Before you tell me to google this, I have.
From what I gather DNS helps take a domain name like google.com and turns it into a code which is used to locate the website's server thus granting you access/loading the website.
Apparently O2's DNS server is horrible.
Not really. There's a kind of 'meme' on the Be/O2 network where some people like to constantly claim the DNS servers are useless. It's not true. They've had a couple of issues over the years but never for long. They are also not the fastest servers but it's not like they get used very much. Even a complicated web page probably only requires half a dozen queries so whether the answers come back in 1 millisecond or 2 milliseconds is irrelevant.
I think it's mostly just one of those things that some of the 'geek crowd' like to trot out in an attempt to make themselves sound clever. For the vast majority of O2 and Be users the 'official' DNS are pefectly fine 99.9% of the time.
It's worth noting that by default all versions of Windows cache their DNS look-ups anyway. That means for visiting your normal sites it's likely that you wouldn't notice issues with the servers since your machine wouldn't bother to query them most of the time. You can see this by running 'ipconfig /displaydns' at a command prompt. Look at the 'Time to live' value. This is how long Windows will store the lookup before resorting to a server query. This is primarily determined from the original server record I think but a quick check on my work machine shows most of my records have a lifetime of several hours.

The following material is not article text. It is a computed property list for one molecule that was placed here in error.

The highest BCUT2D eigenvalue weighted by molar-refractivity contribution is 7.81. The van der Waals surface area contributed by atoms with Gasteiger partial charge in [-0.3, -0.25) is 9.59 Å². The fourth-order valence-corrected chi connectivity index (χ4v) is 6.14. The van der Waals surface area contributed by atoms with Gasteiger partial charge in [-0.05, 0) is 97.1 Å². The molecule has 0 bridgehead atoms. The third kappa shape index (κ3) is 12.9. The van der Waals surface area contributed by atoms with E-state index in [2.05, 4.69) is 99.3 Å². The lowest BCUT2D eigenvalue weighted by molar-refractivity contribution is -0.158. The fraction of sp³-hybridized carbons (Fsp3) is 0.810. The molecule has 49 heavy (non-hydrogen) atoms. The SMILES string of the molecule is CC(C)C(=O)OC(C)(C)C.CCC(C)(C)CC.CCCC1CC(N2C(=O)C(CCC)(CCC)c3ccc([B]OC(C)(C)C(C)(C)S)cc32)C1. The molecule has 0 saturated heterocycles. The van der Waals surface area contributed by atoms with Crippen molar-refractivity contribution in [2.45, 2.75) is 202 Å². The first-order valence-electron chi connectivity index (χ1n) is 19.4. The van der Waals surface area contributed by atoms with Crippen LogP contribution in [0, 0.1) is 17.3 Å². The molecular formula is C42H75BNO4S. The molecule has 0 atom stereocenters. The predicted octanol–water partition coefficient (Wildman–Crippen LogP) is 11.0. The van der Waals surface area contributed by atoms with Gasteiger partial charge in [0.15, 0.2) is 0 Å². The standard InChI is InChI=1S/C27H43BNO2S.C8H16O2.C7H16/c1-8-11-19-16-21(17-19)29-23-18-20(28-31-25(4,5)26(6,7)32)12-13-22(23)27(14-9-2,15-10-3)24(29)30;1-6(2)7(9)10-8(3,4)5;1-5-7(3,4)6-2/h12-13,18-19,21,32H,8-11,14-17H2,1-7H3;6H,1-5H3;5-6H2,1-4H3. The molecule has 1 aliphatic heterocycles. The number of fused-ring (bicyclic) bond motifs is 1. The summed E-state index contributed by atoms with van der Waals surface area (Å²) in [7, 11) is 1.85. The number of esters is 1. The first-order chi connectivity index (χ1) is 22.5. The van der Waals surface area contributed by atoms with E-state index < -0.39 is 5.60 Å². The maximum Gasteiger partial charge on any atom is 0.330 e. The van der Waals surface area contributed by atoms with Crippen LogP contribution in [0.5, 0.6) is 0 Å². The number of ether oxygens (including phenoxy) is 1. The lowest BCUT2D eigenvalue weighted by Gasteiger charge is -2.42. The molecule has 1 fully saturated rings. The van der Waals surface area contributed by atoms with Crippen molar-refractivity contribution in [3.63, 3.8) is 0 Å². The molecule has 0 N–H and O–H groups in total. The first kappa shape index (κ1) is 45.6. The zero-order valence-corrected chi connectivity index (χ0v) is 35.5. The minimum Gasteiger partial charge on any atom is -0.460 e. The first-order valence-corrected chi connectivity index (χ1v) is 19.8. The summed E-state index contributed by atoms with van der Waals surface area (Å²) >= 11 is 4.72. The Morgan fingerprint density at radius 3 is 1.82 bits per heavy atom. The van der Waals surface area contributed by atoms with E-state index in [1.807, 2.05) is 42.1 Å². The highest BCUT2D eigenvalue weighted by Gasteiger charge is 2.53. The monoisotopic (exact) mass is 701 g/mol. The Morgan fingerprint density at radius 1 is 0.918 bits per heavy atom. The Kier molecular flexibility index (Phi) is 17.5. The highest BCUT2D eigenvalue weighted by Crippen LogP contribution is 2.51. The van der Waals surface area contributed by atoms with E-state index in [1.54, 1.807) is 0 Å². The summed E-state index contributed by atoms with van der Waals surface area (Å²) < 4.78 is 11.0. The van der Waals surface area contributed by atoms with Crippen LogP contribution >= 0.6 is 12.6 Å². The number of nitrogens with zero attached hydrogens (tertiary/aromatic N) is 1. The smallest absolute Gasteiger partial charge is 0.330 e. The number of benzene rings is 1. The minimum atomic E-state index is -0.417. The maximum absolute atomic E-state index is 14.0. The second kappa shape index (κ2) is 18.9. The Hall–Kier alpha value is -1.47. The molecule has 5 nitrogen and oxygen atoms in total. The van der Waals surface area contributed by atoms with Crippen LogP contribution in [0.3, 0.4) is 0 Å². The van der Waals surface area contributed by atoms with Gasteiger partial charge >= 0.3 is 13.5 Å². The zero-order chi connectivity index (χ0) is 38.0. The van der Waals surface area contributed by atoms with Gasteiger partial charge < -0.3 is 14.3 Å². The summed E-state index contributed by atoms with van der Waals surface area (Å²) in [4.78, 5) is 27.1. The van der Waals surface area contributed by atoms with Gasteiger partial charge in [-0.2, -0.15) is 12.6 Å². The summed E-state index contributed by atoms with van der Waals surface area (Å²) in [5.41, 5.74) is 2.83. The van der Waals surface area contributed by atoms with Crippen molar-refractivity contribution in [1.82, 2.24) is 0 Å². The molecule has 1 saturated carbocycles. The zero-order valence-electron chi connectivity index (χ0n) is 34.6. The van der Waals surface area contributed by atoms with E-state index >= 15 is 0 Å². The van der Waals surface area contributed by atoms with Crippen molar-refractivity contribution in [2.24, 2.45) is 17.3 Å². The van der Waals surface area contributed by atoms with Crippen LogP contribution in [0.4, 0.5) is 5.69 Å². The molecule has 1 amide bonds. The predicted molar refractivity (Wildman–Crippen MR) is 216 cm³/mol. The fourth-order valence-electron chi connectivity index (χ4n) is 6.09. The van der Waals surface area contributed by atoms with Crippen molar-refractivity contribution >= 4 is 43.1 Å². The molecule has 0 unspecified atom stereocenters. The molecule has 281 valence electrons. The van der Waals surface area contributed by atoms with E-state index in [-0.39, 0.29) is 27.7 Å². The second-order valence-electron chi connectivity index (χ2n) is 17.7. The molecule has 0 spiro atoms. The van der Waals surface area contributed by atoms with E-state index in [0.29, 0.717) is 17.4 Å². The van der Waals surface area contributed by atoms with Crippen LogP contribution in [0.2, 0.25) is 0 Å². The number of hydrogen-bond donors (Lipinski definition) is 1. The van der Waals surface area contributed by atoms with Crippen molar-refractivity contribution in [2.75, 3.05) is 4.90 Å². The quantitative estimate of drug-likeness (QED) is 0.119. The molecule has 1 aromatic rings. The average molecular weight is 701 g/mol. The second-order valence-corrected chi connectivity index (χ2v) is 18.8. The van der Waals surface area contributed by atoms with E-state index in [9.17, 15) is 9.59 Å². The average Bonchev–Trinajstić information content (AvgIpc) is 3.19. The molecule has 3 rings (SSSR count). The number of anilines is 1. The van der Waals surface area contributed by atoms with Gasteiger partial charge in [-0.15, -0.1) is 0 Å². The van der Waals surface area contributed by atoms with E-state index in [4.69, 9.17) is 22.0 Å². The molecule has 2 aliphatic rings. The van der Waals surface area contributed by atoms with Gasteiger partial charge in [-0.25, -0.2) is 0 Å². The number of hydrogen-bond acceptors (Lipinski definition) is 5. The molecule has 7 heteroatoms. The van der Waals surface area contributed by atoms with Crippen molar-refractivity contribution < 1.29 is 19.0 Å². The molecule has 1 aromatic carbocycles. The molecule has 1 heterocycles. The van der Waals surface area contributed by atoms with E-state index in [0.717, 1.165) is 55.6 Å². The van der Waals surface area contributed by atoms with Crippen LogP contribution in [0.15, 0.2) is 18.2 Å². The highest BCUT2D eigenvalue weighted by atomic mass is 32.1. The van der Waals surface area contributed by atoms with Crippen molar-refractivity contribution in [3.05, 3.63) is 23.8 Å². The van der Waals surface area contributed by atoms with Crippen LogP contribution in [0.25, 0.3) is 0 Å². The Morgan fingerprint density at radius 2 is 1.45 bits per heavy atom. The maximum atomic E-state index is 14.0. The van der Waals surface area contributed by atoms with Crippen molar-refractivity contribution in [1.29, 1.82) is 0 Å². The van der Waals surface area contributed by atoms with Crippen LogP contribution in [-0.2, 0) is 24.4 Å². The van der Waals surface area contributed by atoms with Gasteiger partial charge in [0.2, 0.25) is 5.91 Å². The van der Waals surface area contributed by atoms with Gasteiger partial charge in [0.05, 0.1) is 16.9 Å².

That wouldn't save you from a total DNS server failure lasting many hours but means you'd likely not notice a glitch or even Saturday's outage in most cases. It certainly dismisses any idea that faster DNS servers make a difference - 99% of the time the look ups are coming from your local machine anyway with Windows.
So in summary:If you want to change to different DNS servers then feel free. I just don't think it's necessary..at least with Windows. I think that Linux has a cache but is not active by default.
Edited by Andrue (Mon 05-Mar-12 14:42:48)